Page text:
- The Washington Times - Thursday, November 23, 2000

Gore's son pleads guilty to speeding

CURRITICK, N.C. The 18-year-old son of Democratic presidential candidate Al Gore was fined $125 and ordered to pay court costs after pleading guilty yesterday to speeding.

Albert Gore III, a high school senior, was arrested Aug. 12 while driving home to Washington after a family vacation on Figure Eight Island. He was charged for driving 97 mph in a 55-mph zone.

He pled guilty under an agreement with prosecutors. A reckless driving charge was dropped.

The judge in the case also temporarily revoked his driving privileges in North Carolina for a time to be determined by the state Division of Motor Vehicles.

Judge questions police jury foreman

LOS ANGELES The foreman of a jury that convicted three officers in the first trial stemming from the city's police corruption scandal told a judge yesterday that he did not engage in misconduct that could void the verdict.

An alternate juror claimed that foreman Victor Flores told her and another alternate that he thought the officers were guilty before testimony began. Mr. Flores denied making the remarks, and said he reached a decision during deliberations.

Jurors are forbidden to discuss cases until deliberations.

Superior Court Judge Jacqueline Connor ordered the special hearing to determine whether the jury improperly discussed the case but said she could not determine who was telling the truth.

Woman found guilty of murdering sister

OAKLAND, Calif. A woman was convicted of murdering her sister and stuffing her dismembered body into a freezer so she could steal the victim's identity and money.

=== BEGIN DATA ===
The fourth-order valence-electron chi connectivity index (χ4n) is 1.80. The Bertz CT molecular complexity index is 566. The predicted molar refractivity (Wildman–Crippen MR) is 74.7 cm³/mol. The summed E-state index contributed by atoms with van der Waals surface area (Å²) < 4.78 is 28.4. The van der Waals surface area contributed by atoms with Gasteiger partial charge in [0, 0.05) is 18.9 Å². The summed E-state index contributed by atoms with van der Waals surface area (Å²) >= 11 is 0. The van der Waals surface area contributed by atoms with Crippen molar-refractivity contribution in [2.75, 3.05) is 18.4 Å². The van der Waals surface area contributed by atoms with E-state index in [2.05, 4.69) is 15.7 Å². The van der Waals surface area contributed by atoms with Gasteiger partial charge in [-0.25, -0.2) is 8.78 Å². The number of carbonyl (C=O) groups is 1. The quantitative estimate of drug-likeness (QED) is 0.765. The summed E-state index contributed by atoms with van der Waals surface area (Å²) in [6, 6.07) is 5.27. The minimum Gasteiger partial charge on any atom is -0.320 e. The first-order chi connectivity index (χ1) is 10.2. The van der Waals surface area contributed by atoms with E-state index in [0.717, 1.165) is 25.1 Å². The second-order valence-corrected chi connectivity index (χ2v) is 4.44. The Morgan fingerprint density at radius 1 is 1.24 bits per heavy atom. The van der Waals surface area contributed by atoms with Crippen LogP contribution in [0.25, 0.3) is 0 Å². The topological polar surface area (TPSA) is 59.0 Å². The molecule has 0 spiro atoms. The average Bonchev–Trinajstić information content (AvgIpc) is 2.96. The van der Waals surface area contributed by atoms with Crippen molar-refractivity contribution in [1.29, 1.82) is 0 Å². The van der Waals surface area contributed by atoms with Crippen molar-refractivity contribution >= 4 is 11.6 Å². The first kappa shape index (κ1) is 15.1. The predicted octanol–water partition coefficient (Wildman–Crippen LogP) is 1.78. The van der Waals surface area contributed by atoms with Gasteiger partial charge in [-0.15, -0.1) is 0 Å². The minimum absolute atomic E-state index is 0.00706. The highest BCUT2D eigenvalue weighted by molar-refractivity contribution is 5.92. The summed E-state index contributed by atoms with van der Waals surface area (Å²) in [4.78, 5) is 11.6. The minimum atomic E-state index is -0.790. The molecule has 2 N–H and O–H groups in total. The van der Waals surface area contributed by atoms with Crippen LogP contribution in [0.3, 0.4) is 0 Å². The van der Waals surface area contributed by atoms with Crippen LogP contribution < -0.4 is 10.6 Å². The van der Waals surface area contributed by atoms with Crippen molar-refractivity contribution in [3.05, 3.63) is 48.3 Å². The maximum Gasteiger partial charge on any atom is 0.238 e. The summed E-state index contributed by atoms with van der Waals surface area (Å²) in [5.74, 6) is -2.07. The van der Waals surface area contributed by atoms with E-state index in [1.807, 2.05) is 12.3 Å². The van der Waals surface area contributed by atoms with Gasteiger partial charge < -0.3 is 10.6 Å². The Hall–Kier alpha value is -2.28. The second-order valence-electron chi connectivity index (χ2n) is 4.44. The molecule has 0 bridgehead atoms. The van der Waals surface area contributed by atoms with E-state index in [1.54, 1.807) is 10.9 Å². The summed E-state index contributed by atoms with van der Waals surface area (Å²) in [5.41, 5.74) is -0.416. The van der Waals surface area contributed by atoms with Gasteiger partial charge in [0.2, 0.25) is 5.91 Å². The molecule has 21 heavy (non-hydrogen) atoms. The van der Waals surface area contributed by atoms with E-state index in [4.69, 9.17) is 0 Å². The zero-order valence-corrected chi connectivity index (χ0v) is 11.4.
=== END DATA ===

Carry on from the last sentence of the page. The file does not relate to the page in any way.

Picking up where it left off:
Sarah Mitchell, 50, began posing as anti-drug crusader Stevie Allman, 52, in the summer of 1997 after the home they shared burned down. Mitchell claimed they had been victims of a firebombing and received $3,600 in sympathy checks.

Mitchell planned to withdraw money from her sister's trust accounts, prosecutors said.

Mitchell was found guilty Tuesday. The court will decide between the death penalty and life in prison without parole starting Dec. 4.

Hip protectors prevent fractures in the elderly

BOSTON Protectors that fit over the knobby end of the thigh bone can cut the risk of breaking a hip by 84 percent, according to a study in today's New England Journal of Medicine.

In the United States, such protectors could eliminate as many as 252,000 of the 300,000 hip fractures among the elderly. About one in four elderly people hospitalized for a hip fracture die within a year, either because of the fracture or its complications. Many of the survivors are permanently disabled.

Each protector, cupped like a hand and held in place by a stretchy undergarment, is designed to cover the greater trochanter, the knobby portion of the thigh bone that is next to the point there the thigh bone meets the pelvis. If a person falls, it sends the force of the impact away from the trochanter, protecting the hip.

The New England Journal study, led by Dr. Pekka Kannus of the President Urho Kaleva Kekkonen Institute for Health Promotion Research in Tampere, Finland, "provides strong and timely confirmation of the efficacy of hip protectors in subjects at high risk for hip fractures," said Dr. Laurence Rubenstein of the Greater Los Angeles Veterans Affairs Medical Center.

FBI joins search for kidnapped newborn

DETROIT Authorities searching for a kidnapped newborn asked for the public's help yesterday in looking for a boy who has six fingers on each hand.

Moses Champion was two days old when he disappeared Tuesday.

Authorities say he was taken out of his 18-year-old mother's room at Hutzel Hospital by a woman seen loitering in the maternity ward. FBI agent Stuart Carlisle said the kidnapper convinced Mary Champion they had been classmates.

Investigators are looking for a woman between 16 and 18 years old.

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